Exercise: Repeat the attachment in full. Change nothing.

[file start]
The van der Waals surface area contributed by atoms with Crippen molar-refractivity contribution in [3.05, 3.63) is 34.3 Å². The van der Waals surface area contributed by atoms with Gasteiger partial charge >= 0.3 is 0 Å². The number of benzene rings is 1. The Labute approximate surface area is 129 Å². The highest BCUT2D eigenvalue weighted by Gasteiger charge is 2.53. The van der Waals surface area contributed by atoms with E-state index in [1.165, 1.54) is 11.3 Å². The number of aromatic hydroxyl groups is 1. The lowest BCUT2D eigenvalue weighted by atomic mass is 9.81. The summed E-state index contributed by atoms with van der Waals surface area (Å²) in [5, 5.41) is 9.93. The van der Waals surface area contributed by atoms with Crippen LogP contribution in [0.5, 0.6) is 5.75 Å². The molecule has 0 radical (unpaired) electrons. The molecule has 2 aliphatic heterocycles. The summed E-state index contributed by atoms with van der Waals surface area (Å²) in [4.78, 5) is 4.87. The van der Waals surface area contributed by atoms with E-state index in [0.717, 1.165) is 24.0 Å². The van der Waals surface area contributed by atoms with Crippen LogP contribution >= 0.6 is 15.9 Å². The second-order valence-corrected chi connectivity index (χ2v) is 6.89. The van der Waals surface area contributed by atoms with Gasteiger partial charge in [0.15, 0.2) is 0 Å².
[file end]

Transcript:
The van der Waals surface area contributed by atoms with Crippen molar-refractivity contribution in [3.05, 3.63) is 34.3 Å². The van der Waals surface area contributed by atoms with Gasteiger partial charge >= 0.3 is 0 Å². The number of benzene rings is 1. The Labute approximate surface area is 129 Å². The highest BCUT2D eigenvalue weighted by Gasteiger charge is 2.53. The van der Waals surface area contributed by atoms with E-state index in [1.165, 1.54) is 11.3 Å². The number of aromatic hydroxyl groups is 1. The lowest BCUT2D eigenvalue weighted by atomic mass is 9.81. The summed E-state index contributed by atoms with van der Waals surface area (Å²) in [5, 5.41) is 9.93. The van der Waals surface area contributed by atoms with Crippen LogP contribution in [0.5, 0.6) is 5.75 Å². The molecule has 0 radical (unpaired) electrons. The molecule has 2 aliphatic heterocycles. The summed E-state index contributed by atoms with van der Waals surface area (Å²) in [4.78, 5) is 4.87. The van der Waals surface area contributed by atoms with E-state index in [0.717, 1.165) is 24.0 Å². The van der Waals surface area contributed by atoms with Crippen LogP contribution >= 0.6 is 15.9 Å². The second-order valence-corrected chi connectivity index (χ2v) is 6.89. The van der Waals surface area contributed by atoms with Gasteiger partial charge in [0.15, 0.2) is 0 Å².